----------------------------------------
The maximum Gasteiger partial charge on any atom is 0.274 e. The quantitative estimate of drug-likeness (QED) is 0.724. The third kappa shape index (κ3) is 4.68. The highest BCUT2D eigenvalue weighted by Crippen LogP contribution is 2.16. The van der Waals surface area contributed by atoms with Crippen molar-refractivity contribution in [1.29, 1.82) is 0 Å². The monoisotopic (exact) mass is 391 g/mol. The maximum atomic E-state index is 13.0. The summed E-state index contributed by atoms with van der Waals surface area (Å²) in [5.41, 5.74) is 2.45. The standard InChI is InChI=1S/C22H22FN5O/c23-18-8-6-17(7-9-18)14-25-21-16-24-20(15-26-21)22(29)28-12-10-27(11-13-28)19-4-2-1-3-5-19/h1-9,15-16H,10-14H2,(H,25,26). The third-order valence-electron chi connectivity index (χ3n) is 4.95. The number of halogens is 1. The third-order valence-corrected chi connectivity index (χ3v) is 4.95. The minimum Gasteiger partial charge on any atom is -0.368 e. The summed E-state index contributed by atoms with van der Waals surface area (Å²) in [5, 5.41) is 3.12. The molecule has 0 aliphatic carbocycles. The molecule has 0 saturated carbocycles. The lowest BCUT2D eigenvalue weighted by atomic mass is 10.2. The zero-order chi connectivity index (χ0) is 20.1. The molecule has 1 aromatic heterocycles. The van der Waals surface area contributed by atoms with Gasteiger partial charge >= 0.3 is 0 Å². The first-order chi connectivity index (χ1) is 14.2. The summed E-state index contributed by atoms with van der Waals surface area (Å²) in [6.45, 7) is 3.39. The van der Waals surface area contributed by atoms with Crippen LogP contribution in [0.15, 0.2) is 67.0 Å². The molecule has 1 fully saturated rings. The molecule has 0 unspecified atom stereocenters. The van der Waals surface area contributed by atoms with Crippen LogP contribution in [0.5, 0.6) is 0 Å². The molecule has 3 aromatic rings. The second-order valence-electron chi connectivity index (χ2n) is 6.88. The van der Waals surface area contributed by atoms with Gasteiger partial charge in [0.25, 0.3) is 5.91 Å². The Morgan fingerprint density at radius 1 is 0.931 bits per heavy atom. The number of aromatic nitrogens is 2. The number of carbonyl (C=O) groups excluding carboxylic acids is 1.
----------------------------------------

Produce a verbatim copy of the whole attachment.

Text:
The maximum Gasteiger partial charge on any atom is 0.274 e. The quantitative estimate of drug-likeness (QED) is 0.724. The third kappa shape index (κ3) is 4.68. The highest BCUT2D eigenvalue weighted by Crippen LogP contribution is 2.16. The van der Waals surface area contributed by atoms with Crippen molar-refractivity contribution in [1.29, 1.82) is 0 Å². The monoisotopic (exact) mass is 391 g/mol. The maximum atomic E-state index is 13.0. The summed E-state index contributed by atoms with van der Waals surface area (Å²) in [5.41, 5.74) is 2.45. The standard InChI is InChI=1S/C22H22FN5O/c23-18-8-6-17(7-9-18)14-25-21-16-24-20(15-26-21)22(29)28-12-10-27(11-13-28)19-4-2-1-3-5-19/h1-9,15-16H,10-14H2,(H,25,26). The third-order valence-electron chi connectivity index (χ3n) is 4.95. The number of halogens is 1. The third-order valence-corrected chi connectivity index (χ3v) is 4.95. The minimum Gasteiger partial charge on any atom is -0.368 e. The summed E-state index contributed by atoms with van der Waals surface area (Å²) in [5, 5.41) is 3.12. The molecule has 0 aliphatic carbocycles. The molecule has 0 saturated carbocycles. The lowest BCUT2D eigenvalue weighted by atomic mass is 10.2. The zero-order chi connectivity index (χ0) is 20.1. The molecule has 1 aromatic heterocycles. The van der Waals surface area contributed by atoms with Gasteiger partial charge >= 0.3 is 0 Å². The first-order chi connectivity index (χ1) is 14.2. The summed E-state index contributed by atoms with van der Waals surface area (Å²) in [6.45, 7) is 3.39. The van der Waals surface area contributed by atoms with Crippen LogP contribution in [0.15, 0.2) is 67.0 Å². The molecule has 1 fully saturated rings. The molecule has 0 unspecified atom stereocenters. The van der Waals surface area contributed by atoms with Crippen LogP contribution in [0.5, 0.6) is 0 Å². The molecule has 3 aromatic rings. The second-order valence-electron chi connectivity index (χ2n) is 6.88. The van der Waals surface area contributed by atoms with Gasteiger partial charge in [0.25, 0.3) is 5.91 Å². The Morgan fingerprint density at radius 1 is 0.931 bits per heavy atom. The number of aromatic nitrogens is 2. The number of carbonyl (C=O) groups excluding carboxylic acids is 1.